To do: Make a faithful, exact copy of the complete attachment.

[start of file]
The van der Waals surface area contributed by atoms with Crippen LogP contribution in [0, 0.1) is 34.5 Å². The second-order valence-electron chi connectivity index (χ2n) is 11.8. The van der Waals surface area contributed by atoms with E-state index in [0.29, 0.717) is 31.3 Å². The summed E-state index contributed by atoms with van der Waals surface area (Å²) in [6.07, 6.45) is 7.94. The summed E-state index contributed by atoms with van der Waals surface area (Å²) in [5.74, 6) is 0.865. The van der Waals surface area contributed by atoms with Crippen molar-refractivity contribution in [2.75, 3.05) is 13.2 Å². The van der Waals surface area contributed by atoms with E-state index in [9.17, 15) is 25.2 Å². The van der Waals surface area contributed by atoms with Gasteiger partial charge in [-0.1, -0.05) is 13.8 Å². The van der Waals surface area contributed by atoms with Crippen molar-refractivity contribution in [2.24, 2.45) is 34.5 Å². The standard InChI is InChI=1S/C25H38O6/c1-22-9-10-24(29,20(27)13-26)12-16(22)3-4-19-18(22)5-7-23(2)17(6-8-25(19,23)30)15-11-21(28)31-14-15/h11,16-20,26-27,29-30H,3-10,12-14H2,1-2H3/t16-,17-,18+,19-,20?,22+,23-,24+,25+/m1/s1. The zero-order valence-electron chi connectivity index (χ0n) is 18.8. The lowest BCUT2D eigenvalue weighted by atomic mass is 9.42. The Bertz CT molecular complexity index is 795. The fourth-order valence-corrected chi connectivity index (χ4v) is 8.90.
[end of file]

The van der Waals surface area contributed by atoms with Crippen LogP contribution in [0, 0.1) is 34.5 Å². The second-order valence-electron chi connectivity index (χ2n) is 11.8. The van der Waals surface area contributed by atoms with E-state index in [0.29, 0.717) is 31.3 Å². The summed E-state index contributed by atoms with van der Waals surface area (Å²) in [6.07, 6.45) is 7.94. The summed E-state index contributed by atoms with van der Waals surface area (Å²) in [5.74, 6) is 0.865. The van der Waals surface area contributed by atoms with Crippen molar-refractivity contribution in [2.75, 3.05) is 13.2 Å². The van der Waals surface area contributed by atoms with E-state index in [9.17, 15) is 25.2 Å². The van der Waals surface area contributed by atoms with Gasteiger partial charge in [-0.1, -0.05) is 13.8 Å². The van der Waals surface area contributed by atoms with Crippen molar-refractivity contribution in [2.24, 2.45) is 34.5 Å². The standard InChI is InChI=1S/C25H38O6/c1-22-9-10-24(29,20(27)13-26)12-16(22)3-4-19-18(22)5-7-23(2)17(6-8-25(19,23)30)15-11-21(28)31-14-15/h11,16-20,26-27,29-30H,3-10,12-14H2,1-2H3/t16-,17-,18+,19-,20?,22+,23-,24+,25+/m1/s1. The zero-order valence-electron chi connectivity index (χ0n) is 18.8. The lowest BCUT2D eigenvalue weighted by atomic mass is 9.42. The Bertz CT molecular complexity index is 795. The fourth-order valence-corrected chi connectivity index (χ4v) is 8.90.